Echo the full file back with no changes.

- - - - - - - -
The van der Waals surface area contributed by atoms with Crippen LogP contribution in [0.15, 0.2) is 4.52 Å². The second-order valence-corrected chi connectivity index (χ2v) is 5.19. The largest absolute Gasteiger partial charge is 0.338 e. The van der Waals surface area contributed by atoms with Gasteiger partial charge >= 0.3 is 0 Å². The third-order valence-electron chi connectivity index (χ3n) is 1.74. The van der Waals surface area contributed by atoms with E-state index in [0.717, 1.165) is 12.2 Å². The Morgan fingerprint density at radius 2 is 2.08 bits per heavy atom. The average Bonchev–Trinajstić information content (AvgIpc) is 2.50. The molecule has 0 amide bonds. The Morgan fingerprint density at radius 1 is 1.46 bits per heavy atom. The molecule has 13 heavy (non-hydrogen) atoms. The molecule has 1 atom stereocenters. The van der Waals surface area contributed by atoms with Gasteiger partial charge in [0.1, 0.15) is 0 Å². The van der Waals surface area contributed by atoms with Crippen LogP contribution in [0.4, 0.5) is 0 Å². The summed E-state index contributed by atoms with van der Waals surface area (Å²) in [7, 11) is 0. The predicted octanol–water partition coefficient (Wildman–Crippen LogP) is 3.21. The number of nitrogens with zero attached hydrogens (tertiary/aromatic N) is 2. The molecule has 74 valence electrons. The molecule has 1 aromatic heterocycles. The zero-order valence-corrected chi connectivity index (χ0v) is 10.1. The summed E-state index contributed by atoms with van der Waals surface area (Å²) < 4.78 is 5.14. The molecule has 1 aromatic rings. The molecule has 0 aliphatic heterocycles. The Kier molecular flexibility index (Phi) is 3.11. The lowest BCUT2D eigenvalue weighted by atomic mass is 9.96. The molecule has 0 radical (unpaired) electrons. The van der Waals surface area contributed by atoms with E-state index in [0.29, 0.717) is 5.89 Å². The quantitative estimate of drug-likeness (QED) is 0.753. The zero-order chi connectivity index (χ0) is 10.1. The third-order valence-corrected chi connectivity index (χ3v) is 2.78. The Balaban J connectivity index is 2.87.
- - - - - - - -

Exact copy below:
The van der Waals surface area contributed by atoms with Crippen LogP contribution in [0.15, 0.2) is 4.52 Å². The second-order valence-corrected chi connectivity index (χ2v) is 5.19. The largest absolute Gasteiger partial charge is 0.338 e. The van der Waals surface area contributed by atoms with Gasteiger partial charge >= 0.3 is 0 Å². The third-order valence-electron chi connectivity index (χ3n) is 1.74. The van der Waals surface area contributed by atoms with E-state index in [0.717, 1.165) is 12.2 Å². The Morgan fingerprint density at radius 2 is 2.08 bits per heavy atom. The average Bonchev–Trinajstić information content (AvgIpc) is 2.50. The molecule has 0 amide bonds. The Morgan fingerprint density at radius 1 is 1.46 bits per heavy atom. The molecule has 13 heavy (non-hydrogen) atoms. The molecule has 1 atom stereocenters. The van der Waals surface area contributed by atoms with Gasteiger partial charge in [0.1, 0.15) is 0 Å². The van der Waals surface area contributed by atoms with Crippen LogP contribution in [0.4, 0.5) is 0 Å². The summed E-state index contributed by atoms with van der Waals surface area (Å²) in [7, 11) is 0. The predicted octanol–water partition coefficient (Wildman–Crippen LogP) is 3.21. The number of nitrogens with zero attached hydrogens (tertiary/aromatic N) is 2. The molecule has 74 valence electrons. The molecule has 1 aromatic heterocycles. The zero-order valence-corrected chi connectivity index (χ0v) is 10.1. The summed E-state index contributed by atoms with van der Waals surface area (Å²) < 4.78 is 5.14. The molecule has 1 aromatic rings. The molecule has 0 aliphatic heterocycles. The Kier molecular flexibility index (Phi) is 3.11. The lowest BCUT2D eigenvalue weighted by atomic mass is 9.96. The molecule has 0 radical (unpaired) electrons. The van der Waals surface area contributed by atoms with E-state index in [0.29, 0.717) is 5.89 Å². The quantitative estimate of drug-likeness (QED) is 0.753. The zero-order chi connectivity index (χ0) is 10.1. The third-order valence-corrected chi connectivity index (χ3v) is 2.78. The Balaban J connectivity index is 2.87.